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Acta Pharm. 66 (2016) 233244 DOI: 10.1515/acph-2016-0018 Original research peper SOMCHAI SAWATDEE1,2,* KANUENGNIT CHOOCHUAY1,2 WIROT CHANTHORN3 TEERAPOL SRICHANA4 School of Pharmacy, Walailak University, Thasala District, Nakhon Si Thammarat, 80161, Thailand Drug and Cosmetic Research and Development Unit, School of Pharmacy Walailak University, Thasala District Nakhon Si Thammarat, 80161, Thailand Faculty of Public Health, Naresuan University, Tha Pho, Muang Phitsanulok, 65000, Thailand Department of Pharmaceutical Technology and Nanotec-PSU Excellence Center on Drug Delivery System, Faculty of Pharmaceutical Sciences, Prince of Songkla University Hat Yai, Songkhla 90112, Thailand Centella asiatica was extracted by methanol. The assay content of triterpenes in the extract was 0.12 % asiatic acid, 0.54 % madecassic acid, 0.25 % asiaticoside and 1.02 % madecassoside. The extract was complexed with hydroxypropyl-b-cyclodextrin (HP-b-CD) and formulated with Eudragit E100, glycerol, PEG 400, copovidone, ethanol and purified water. A clear yellowish solution (F1-F8) was obtained. The formulations had a pH of 5.56.0 with viscosity in the range of 2060 mPa s, surface tension 20.324.6 mN m1 and contact angle less than 20°. The amount of PEG 400 and copovidone affected the film and spreadability. The content of triterpenes in the spray formulation was close to 100 % compared to triterpenes in the extract. The skin irritation study indicated that the formulation was non-irritating in a rat model. An in vivo excision wound healing model showed that wound excision was completely healed after 14 days. Keywords: Centella asiatica extract, hydroxypropyl-b-cyclodextrin, wound healing, topical spray Accepted January 20, 2016 Published online May 16, 2016 Centella asiatica (L.) belongs to the family Apiaceae (Umbeliferae) (Fig. 1). This herb is indigenous to the Indian subcontinent, Southeast Asia, and wetland regions of the Southeastern USA. It is a popular medicinal plant in several traditional medicines, especially in wound healing (1, 2). Based on numerous studies, the biologically active ingredients are believed to be triterpenes, namely, asiatic acid, madecassic acid, asiaticoside and madecassoside (35) (Fig. 2). Due to its ability to stimulate collagen synthesis, centella has been used in skin care products for restoring skin firmness, elasticity and improving skin appearance (3). The traditional claim of wound healing of C. asiatica extract as a cream, gel or solution has been well documented (2, 6, 7). Topical spray solution is a dermatologic prod- * Correspondence; e-mail: email@example.com, firstname.lastname@example.org S. Sawatdee et al.: Evaluation of the topical spray containing Centella asiatica extract and its efficacy on excision wounds in rats, Acta Pharm. 66 (2016) 233244. Fig. 1. Photograph of Centella asiatica (L.) collected from the Songkhla Province, Southern Thailand. uct easily applied on the skin. C. asiatica extract preparation as a topical spray is suitable for the treatment of fresh wounds such as heat burns or other minor injuries like blade cuts, scratches, etc. To enhance solubility and permeability of the extract, the inclusion complex of C. asiatica extract with cyclodextrin was investigated. C. asiatica extract contains water soluble compounds. Increasing the solubility of active ingredients may enhance the bioavailability of the product. Cyclodextrins are cyclic oligosaccharides with a hydrophilic outer surface and hydrophobic central cavity (8). Derivatives of cyclodextrin contain modified hydrophilic groups in order to increase cyclodextrin solubility. Hydroxypropyl- b -cyclodextrin (HP- b -CD) consists of seven glucopyranose units and is commonly used for enhancement of drug solubility (810). The HP- b -CD may increase extract solubility in the formulation by forming inclusion complexes with active compounds of centella extract. Cyclodextrins Fig. 2. Chemical structure of the main active compounds of ursane-type triterpenes from Centella asiatica (L.). 234 S. Sawatdee et al.: Evaluation of the topical spray containing Centella asiatica extract and its efficacy on excision wounds in rats, Acta Pharm. 66 (2016) 233244. successfully increased solubility, which led to increased bioavailability of several acidic and basic drug compounds (11). Triterpenes have been reported to form inclusion complexes with HP- b -CD (12). The aim of this study was to determine the content of triterpenes in C. asiatica extract. We decided to prepare the inclusion complex of triterpene compounds by incorporating HP- b -CD and to formulate it as a topical spray. The influence of excipients on the performance of the formulation was investigated. The formulations were evaluated for their physicochemical properties and stability. The efficacy with respect to a traditional claim of wound healing was tested in a rat model. EXPERIMENTAL Materials Reference compounds of asiatic acid (³ 97 %) and madecassoside (³ 95 %) were obtained from Sigma-Aldrich Co. (St. Louis, USA). Madecassic acid (³ 98 %) and asiaticoside (³ 98 %) were obtained from Chengdu Biopurity Phytochemicals Ltd. (Chengdu, China), and Fluka Chemie GmbH (Switzerland), respectively. HP- b -CD was obtained from ISP Pharmaceuticals (Wayne, USA). Polyethylene glycol 400 (PEG 400) was procured from Srichand United Dispensary (Thailand). Eudragit® E100 (amino methacrylate copolymer) was obtained from Evonik (Germany). Kolidon® VA 64 (copovidone) was obtained from BASF (Germany). Glycerine was supplied by the P.C. Drug Center (Thailand). Ethanol (absolute) was obtained from V.S. Chem. House (Thailand). Petroleum ether (boiling point 60 °C) and methanol were purchased from RCI Labscan (Thailand). All other chemicals were of pharmaceutical grade and were used as received. Animal model Male Wistar rats, 150200 g, were used in the study. All animals had free access to pelleted food and tap water ad libitum before the experiments. The animals were housed in clean polypropylene cages. Controlled room temperature (25 ± 2 °C) and humidity (50 60 %) were maintained, with a 12 h light and dark cycle, throughout the experiment. Plant material and extraction Whole parts of C. asiatica were collected following traditional practices of Thai herbalists from the Songkhla Province, Thailand. Specimens were identified and voucher specimens were deposited at the PSU Herbarium (Prince of Songkla University, Songkla, Thailand), Voucher No. SKP199030101. The aerial parts were cleaned with deionized water. The herb was extracted as described earlier (13). Briefly, air-dried aerial parts of C. asiatica were cut into tiny pieces, powdered with an automatic grinder, passed through 40 mesh sieves and stored in a closed vessel for future use. The powder was defatted with petroleum ether and extracted with methanol in a Soxhelet apparatus for 12 h. The extraction process was carried out until the solvent appeared to be colorless. The extract was concentrated over a water bath (50 °C) and dried at 50 °C (± 5 °C) in a hot air oven under atmospheric conditions. Final traces of methanol were removed under reduced pressure (~8 mbar) at 55 °C using a rotary evaporator. S. Sawatdee et al.: Evaluation of the topical spray containing Centella asiatica extract and its efficacy on excision wounds in rats, Acta Pharm. 66 (2016) 233244. Determination of triterpenes in C. asiatica extract Triterpenes in C. asiatica were analyzed by high performance liquid chromatography (HPLC) (3). Four triterpenes from C. asiatica extract were resolved using a gradient system (3). The triterpene reference compounds (asiatic acid, madecassic acid, asiaticoside, madecassoside) were prepared as a stock solution in methanol. Asiatic acid and madecassic acid stock solutions were diluted up to 6 different concentrations (180 mg mL1) with methanol. Asiaticoside and madecassoside stock solutions were diluted up to 6 different concentrations (5200 mg mL1) with methanol. The extract sample was dissolved in methanol (1 mg mL1) and filtered through a 0.45 mm nylon membrane syringe filter. The HPLC system (Waters, Milford, USA) consisted of a solvent delivery pump equipped with an inline degasser (Waters 1525 binary HPLC pump), a sample loop with an injection volume of 20 mL, and a Waters 2707 autosampler. Data were recorded using the Empower 2 software. Separations were performed on a reversed-phase stainless steel column (ACE 5 C18-AR; Advanced Chromatography Technologies, Aberdeen, Scotland) (250 mm long ´ 4.6 mm internal diameter) filled with a 5 mm octadecylsilane and maintained at 25 °C. The mobile phase used for the separation was 0.05 % phosphoric acid (A) and acetonitrile (B). The flow rate was maintained at 1.0 mL min1, and the separation was monitored by UV detection (Waters 2998 photodiode array detector) at a wavelength of 205 nm. Formulation development Dried C. asiatica extract was employed to formulate a topical spray. The 23 factorial designs were used to investigate the effects of three factors: PEG 400, copovidone and absolute ethanol to optimize the performance of the formulation (Table I). Each factor varied from a low to a high level. This made 8 formulations (F1-F8). The formulations were prepared as follows. One gram of dried C. asiatica extract and 2 g of HP- b -CD were first dispersed in 7 mL of purified water until a homogeneous mixture was obtained. Eudragit® Table I. The composition of Centella asiatica extract-HP-b-CD complexed topical spray formulation Ingredients (%, m/m) Formulation F1 F2 F3 F4 F5 F6 F7 F8 236 Centella asiatica extract 1 1 1 1 1 1 1 1 HP-b-CD 2 2 2 2 2 2 2 2 Eudragit E100 2 2 2 2 2 2 2 2 Glycerol 2 2 2 2 2 2 2 2 PEG400 5 5 5 5 10 10 10 10 Copovidone 3 3 6 6 3 3 6 6 Ethanol 40 70 40 70 40 70 40 70 Purified water 45 15 42 12 40 10 37 7 S. Sawatdee et al.: Evaluation of the topical spray containing Centella asiatica extract and its efficacy on excision wounds in rats, Acta Pharm. 66 (2016) 233244. E100 and copovidone were dissolved in absolute ethanol and then added to the suspension of C. asiatica extract complexed with HP- b -CD and stirred at 300 rpm until a clear solution was obtained. PEG 400 and glycerol were then added to the solution and stirred until a homogeneous mixture was obtained. The final concentration of C. asiatica extract in all formulation was 1 %. The effects of high and low levels of PEG 400, copovidone and ethanol on spreadability were evaluated along with evaporation time. Analysis of triterpenes in spray formulations One mL of each formulation (F1-F8) was transferred to a 10-mL volumetric flask and the volume was made up with methanol. The concentration of the extract prior to analysis was 1 mg mL1. The samples were filtered through a 0.45 µm nylon membrane prior to injection and triterpenes contents were analyzed by HPLC. The triterpene contents (asiatic acid, madecassic acid, asiaticoside, madecassoside) were reported as the percentage of the triterpenes found in the extract before the preparation according to Eq. (1): Percentage of triterpene contents = Triterpenes in the topical spray × 100 Triterpenes in the extract (1) Physical evaluation of spray formulations Appearance. Appearance of the topical spray products was evaluated by means of an organoleptic test such as clearness or transparency, spray adhesiveness on the skin, and formulation color. pH value. The pH of the formulations was determined using a digital pH meter (SevenEasyTM pH, Mettler Toledo, Switzerland). Viscosity. Viscosity of C. asiatica extract topical spray was measured with a Brookfield Viscometer (model LV-DV-II, Helipatch-spindle type S-96, Germany). Surface tension. Surface tension was measured with a Contact Anglemeter OCA 15 EC using drop shape analysis. The angle meter released the solution through a small needle. The shape and form of the solution at the tip of the tube were recorded with a highresolution camera. The equipment recorded the shape and density of the droplets to calculate surface tension. Contact angle. The contact angle was measured using a Contact Anglemeter (OCA 15 EC, Dataphysics instruments GmbH, Germany). The angle formed between the liquid/air interfaces is the contact angle. Pictures were taken incrementally as the droplet grew. The contact angle was always measured and referred to Young's equation as follows: g sv = g sl + g lv (cos q) (2) where g sv, g sl and g lv are interfacial tension of solid-vapor, solid-liquid and liquid-vapor (mN m1), respectively, and q is the contact angle (0° < q < 180°) (14). Spreadability, or spreading coefficient (S), was calculated using the following equation: S. Sawatdee et al.: Evaluation of the topical spray containing Centella asiatica extract and its efficacy on excision wounds in rats, Acta Pharm. 66 (2016) 233244. S = g sv (g lv + g sl) By substituting Young's equation (2) into equation (3): S = lv (cos q1) Equation (4) was used to calculate the spreadability of the formulation. (3) (4) Evaporation time. The time needed for spray film to dry was estimated by spraying the formulation onto filter paper and the time taken for complete evaporation was recorded (15). SD. All the experiments were done in triplicates and the results are expressed as mean ± Stability study The products of C. asiatica-HP- b -CD complexed topical spray (200 mL, n = 10) were kept in a high density polyethylene (HDPE) spray bottle before the stability study. Stability studies were carried out at 30 °C/75 % RH as a long-term condition. Evaluation parameters were appearance, assay of triterpene content, pH and viscosity at different time intervals over 6 months. Satisfaction survey The satisfaction survey included the appearance of the formulation (acceptance of color, odor, viscosity, willingness to use), dermal adhesion and water washability. This was tested on 5 volunteers. All volunteers were asked to evaluate the spray formulations and then grade their satisfaction in questionnaires. The questionnaire included 10 questions with a 5 score scale (5 = excellent, 4 = very good, 3 = good, 2 = fair and 1 = poor) after using the spray for 3 days. Skin irritation study A preliminary skin irritation test was performed on male Wistar rats. The skin from the back of six rats was shaved off on both sides from the dorsal thoracic to the central region of anaesthetized rats. On cleaned test sides, 2 puffs (~1 mL) of the prepared formulations (F1-F8) were applied and observed for the appearance of any irritation or erythema over a period of 72 h after the application of test preparations. Control formulations were applied on the other side of the prepared skin. All animal experiments were performed according to the Principles of laboratory animal care and were approved by the ethics committee. Evaluation of wound healing activity of spray formulations The animals were assigned into 3 groups (n = 6 in each group). Group 1 was untreated and was regarded as the control. Group 2 animals received povidone iodine solution (Betadine®) treatment, while group 3 animals received the C. asiatica extract topical spray (F1-F8). The excision wound model was conducted as follows. Animals were wounded S. Sawatdee et al.: Evaluation of the topical spray containing Centella asiatica extract and its efficacy on excision wounds in rats, Acta Pharm. 66 (2016) 233244. under ether anesthesia aseptically. Full thickness from the marked area was excised to produce a wound measuring about 200 mm2. The wound was cleaned with a cotton swab soaked in alcohol. To the wounds of group 2 animals, povidone iodine solution, 10 % m/V, was applied once daily for 14 days starting from the first day of wounding. To group 3 C animals, asiatica extract-HP-b-CD complexed topical spray, 5 puffs (~2.5 mL), was applied once daily by spraying the formulation from the spray bottle at a distance of 5 cm from the skin for 14 days starting from the first day of wounding. No other topical or systemic antibiotic therapy was given to animals in the course of the study. Wound contraction was measured at 214 days intervals. Statistical analysis All the experiments were performed in triplicate and the results are presented as mean ± SD. Differences between experimental groups were compared by the one-way analysis of variance (ANOVA), followed by the least significant difference test (LSD). Significance was set as p < 0.05. RESULTS AND DISCUSSION Content of triterpenes in C. asiatica extract C. asiatica is known for its wound healing properties. Many active compounds were extracted from C. asiatica and triterpenes were especially reported (3, 16). Quantitative determination of triterpenes from C. asiatica by HPLC was previously reported (3, 1619). The retention time in this study was 8 to 17 min. The methanol extract yield was 5.80 % m/m with respect to the dry powdered plant material. The content of triterpenes in C. asiatica extract showed madecassoside 1.02 ± 0.25, madecassic acid 0.54 ± 0.22, asiaticoside 0.25 ± 0.11 and asiatic acid 0.12 ± 0.02 % by dried plant mass. Formulation development of the spray Topical spray usually contains ethanol and water as solvents. Other excipients are cosolvent, which is used to dissolve the drug substance to obtain a clear solution, film forming agent and humectants. C. asiatica topical spray was developed by complexing 2 % HP- b -CD with active triterpenes. Eudragit E100 was a film former with good adhesion. Copovidone was also an auxiliary film forming agent. Glycerol served as humectant and moisturizer. PEG 400 was used to promote moisture retention on the skin. All centella extract formulations (F1-F8) were clear and of light yellow color. The results are shown in Table II. The content of triterpene active compounds (asiatic acid, madecassic acid, asiaticoside, madecassoside) was within the range of 94101 % compared to the content of triterpenes in the extract. Normal pH skin values are reported within a broad range of 4.0 to 7.0 (20, 21). Woo et al. (2004) reported that the tissue pH in rats slightly decreased after skin was injured or incised (22). The decreasing pH of injured skin or slightly acidic pH after incision did not affect the formulation because the pH of the formulation was close to that of injured skin. In addition, although pH of acute or chronic wound skin had been recorded within the S. Sawatdee et al.: Evaluation of the topical spray containing Centella asiatica extract and its efficacy on excision wounds in rats, Acta Pharm. 66 (2016) 233244. Table II. Content of triterpenes and stability results of the topical spray containing Centella asiatica extract complexed with HP-b-CD upon storage at 30 °C/75 % RH for 6 months (mean ± SD, n = 6) Content of triterpenesa (%) Formulation and storage Madecassic Madecasso- Appearance Asiaticoside duration Asiatic acid acid side F1 initial pH Viscosity (mPa s) 30 ± 5 36 ± 2 23 ± 8 28 ± 5 56 ± 4 60 ± 5 98.12 ± 2.18 95.35 ± 1.34 94.23 ± 1. 67 95.49 ± 1.21 clear, slightly 5.5 ± 0.00 yellow 6 months 97.23 ± 1.98 96.12 ± 0.02 92.11 ± 4.45 94.28 ± 3.22 5.8 ± 0.00 solution 97.11 ± 3.45 94.71 ± 2.45 95.18 ± 1. 54 99.11 ± 0.80 clear, slightly 5.5 ± 0.02 yellow 6 months 96.54 ± 0.21 94.33 ± 1.10 93.16 ± 4.12 98.77 ± 0.66 5.8 ± 0.01 solution 94.54 ± 1.03 98.23 ± 2.56 95.24 ± 1.23 94.56 ± 2.32 clear, slightly 5.5 ± 0.00 yellow 6 months 93.19 ± 5.43 96.58 ± 0.01 94.43 ± 1.19 93.60 ± 1.11 6.0 ± 0.00 solution initial initial initial F2 F3 F4 99.00 ± 3.44 99.57 ± 1.01 96.87 ± 0.65 99.34 ± 2.88 clear, slightly 5.5 ± 0.01 22 ± 10 yellow 6 months 98.10 ± 0.05 97.15 ± 1.15 95.44 ± 0.21 98.69 ± 3.21 5.8 ± 0.02 28 ± 2 solution 98.26 ± 0.24 101.21 ± 0.89 95.49 ± 0.23 98.71 ± 2.13 clear, slightly 5.5 ± 0.00 yellow 6 months 97.33 ± 0.12 99.40 ± 2.11 96.78 ± 0.53 98.44 ± 1.00 5.8 ± 0.02 solution 95.49 ± 3. 12 100.03 ± 4.22 94.32 ± 3. 89 97.64 ± 1.64 clear, slightly 5.5 ± 0.00 yellow 6 months 94.61 ± 1.00 99.78 ± 2.22 95.30 ± 0.09 95.19 ± 1.10 5.9 ± 0.02 solution 98.73 ± 2.12 98.65 ± 1.21 98.18 ± 2. 06 94.23 ± 2.23 clear, slightly 5.6 ± 0.01 yellow 6 months 97.43 ± 0.28 96.66 ± 0.34 95.38 ± 3.20 95.10 ± 2.12 5.7 ± 0.01 solution initial initial initial initial 40 ± 6 48 ± 6 28 ± 6 34 ± 4 42 ± 7 46 ± 6 F5 F6 F7 F8 94.16 ± 0.55 99.32 ± 2.11 95.91 ± 1.32 100.44 ± 1.33 clear, slightly 5.5 ± 0.00 60 ± 5 yellow 6 months 93.22 ± 0.45 98.65 ± 2.12 95.34 ± 0.34 99.64 ± 1.98 5.9 ± 0.00 65 ± 10 solution n=3 range of 7.158.9 in some studies, the acidic pH solution showed healing property rates significantly higher than the basic pH solution (20, 23). The pH of all spray formulations was found in the range 5.5 to 6.0, which could produce healing efficacy. The viscosity of all formulations was between 20 and 60 mPa s, as shown in Fig. 3a. Formulations containing a high level of copovidone (6 %) and a high content of PEG 400 (10 %) (formulations F3, F4, F7 and F8) had higher viscosity than those with low contents of polymers. These phenomena were pronounced for formulations containing a low content of ethanol (40 %). This may have been a result of high solubility of the polymer in the solvent system, resulting in high viscosity. As anticipated, the viscosity of C. asiatica extract-HP- b -CD complexed topical solutions was a function of copovidone concentration. When the concentration of copovidone increased, the viscosity of formulation increased. S. Sawatdee et al.: Evaluation of the topical spray containing Centella asiatica extract and its efficacy on excision wounds in rats, Acta Pharm. 66 (2016) 233244. a) b) c) Fig. 3. a) Response contour of viscosity (cP), b) contact angle (°), and c) surface tension (mN m1) of Centella asiatica extract-HP-b-CD topical spray (F1-F8) (mean ± SD, n = 3). The formulations showed very low surface tension, indicating that the formulation could be spread well on the skin. The contact angle was also used to predict the spreadability of the formulation while applied onto the skin. If is less than 20° the liquid tends to spread out over the surface and when the liquid forms a thin film, tends to zero (24). Contact angles of all formulations were 12.320.7° (Fig. 3b), implying that all formulations could be easily spread on the skin. Surface tension was related to the spreadability of the formulation on the skin. Surface tensions of all formulations were between 20.3 and 24.6 mN m1 (Fig. 3c). The content of PEG 400, copovidone and ethanol slightly affected the surface tension of this system. All the formulations had similar results for surface tension, contact angle and appearance. The calculated spreadability (S) of all formulations was about 1020. A high content of PEG 400, copovidone and a low content of ethanol resulted in a high S value. The high S value indicated that the formulation had better spreadability. In addition, the evaporation time of all formulations, after being sprayed on paper, was less than 5 min (3.4-4.8 min). Optimized formulations were chosen on the basis of physiochemical properties as well as satisfactory comments obtained from volunteers. The survey showed that the volunteers were satisfied and gave a 3-4 score (good to very good) to all formulations (F1-F8). In this study, we chose formulation F8 for the in vivo study due to its medium level of viscosity and the highest satisfactory score by the volunteers. Physical stabilities of all formulations (F1-F8) are given in Table II. The physical properties (appearance, viscosity and pH) were not changed upon storage at 30 °C/75 % RH for 6 months. Analysis of triterpene contents calculated from equation 1 after storage at 30 S. Sawatdee et al.: Evaluation of the topical spray containing Centella asiatica extract and its efficacy on excision wounds in rats, Acta Pharm. 66 (2016) 233244. Fig. 4. The effect of PEG, copovidone and ethanol content on the spreading coefficient of Centella asiatica topical spray solution (mean ± SD, n = 6). °C/75 % RH for 6 months confirmed that asiatic acid ranged from 93.19 to 98.10 %, madecassic acid from 94.33 to 99.78 %, asiaticoside from 92.12 to 96.78 % while madecassoside was in the range of 93.60 to 99.64 %. The pH of all formulations was 5.56.0, which was close to the pH of skin. The viscosity of all formulations was well within the range of 28-65 mPa s which was slightly increased from the initial one. This may be a result of solvent evaporation during storage. Effects of PEG 400, copovidone and ethanol on spreadability S values depended on the viscosity of the formulation. Surface tension and contact angle were affected by ethanol and PEG 400 contents (Fig. 4). Higher content of PEG 400 resulted in a lower S value. In contrast, high level of copovidone showed high spreadability. The high content of ethanol in the formulation decreased the S value. Skin irritation and efficacy of wound healing No erythema and/or edema were detected in the primary skin irritation studies of the selected formulation applied onto rat skin. Therefore the C. asiatica-HP- b -CD topical spray was found to be safe and nonirritant for topical application onto fresh wounds. As shown in Fig. 5, wound healing studies performed in 3 various groups revealed that there was significant wound healing in group 3 treated with C. asiatica extract compared to the control group (group 1). However, group 2 involving conventional wound treatment with povidone iodine solution showed the highest wound healing activity due to its antimicrobial activity. To improve the wound healing ability of C. asiatica, other antibacterial agents or some other natural products could be included to enhance the quality of formulations. Asiaticoside (see Fig. 2), a major constituent of the herb, is known to promote wound healing by reducing lipid peroxide levels in the wound (13). Several reports describe full contraction and recovery of the wound within 14 days in a hygienic environment (9, 26). The antibacterial action of C. asiatica extract containing asiaticoside contributes to the wound healing activity (27). Asiaticoside stimulates the epidermis by activating the malphigian layer cells and keratinization (27). Asiaticoside also promotes wound healing by increasing the tensile strength of the newly formed skin. The most important activity of asiaticoside is to promote the synthesis of collagen and acidic mucopolysaccharides and inhibit the inflammatory phase that causes hypertrophic scars and keloids (1). In addition, high content of ethanol (70 %) may be sterilizing and may have synergistic effects with the product. S. Sawatdee et al.: Evaluation of the topical spray containing Centella asiatica extract and its efficacy on excision wounds in rats, Acta Pharm. 66 (2016) 233244. Fig. 5. Excision wound areas in rats (mean ± SD, n = 6). * p-value < 0.05 compared to the control group. CONCLUSIONS Triterpene active compounds (asiatic acid, madecassic acid, madecassoside, asiaticoside) were found in C. asiatica extract. A spray containing C. asiatica extract complexed with HP- b -CD was successfully developed for the treatment of fresh wounds. Physical evaluations showed acceptable appearance, pH and viscosity. 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Acta Pharmaceutica – de Gruyter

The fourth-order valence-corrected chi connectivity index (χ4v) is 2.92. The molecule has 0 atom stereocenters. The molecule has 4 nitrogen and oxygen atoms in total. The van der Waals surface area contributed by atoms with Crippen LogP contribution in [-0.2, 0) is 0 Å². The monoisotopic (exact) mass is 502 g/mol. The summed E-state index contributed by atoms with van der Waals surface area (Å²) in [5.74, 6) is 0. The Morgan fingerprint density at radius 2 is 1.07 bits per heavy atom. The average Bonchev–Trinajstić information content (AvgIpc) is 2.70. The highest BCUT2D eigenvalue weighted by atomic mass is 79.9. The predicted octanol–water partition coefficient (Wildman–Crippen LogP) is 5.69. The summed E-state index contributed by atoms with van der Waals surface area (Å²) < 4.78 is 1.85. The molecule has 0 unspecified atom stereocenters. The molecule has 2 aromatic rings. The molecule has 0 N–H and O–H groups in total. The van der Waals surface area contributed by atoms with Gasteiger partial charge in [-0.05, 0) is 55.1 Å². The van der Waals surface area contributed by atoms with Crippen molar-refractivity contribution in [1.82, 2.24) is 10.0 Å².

Published: Jun 1, 2016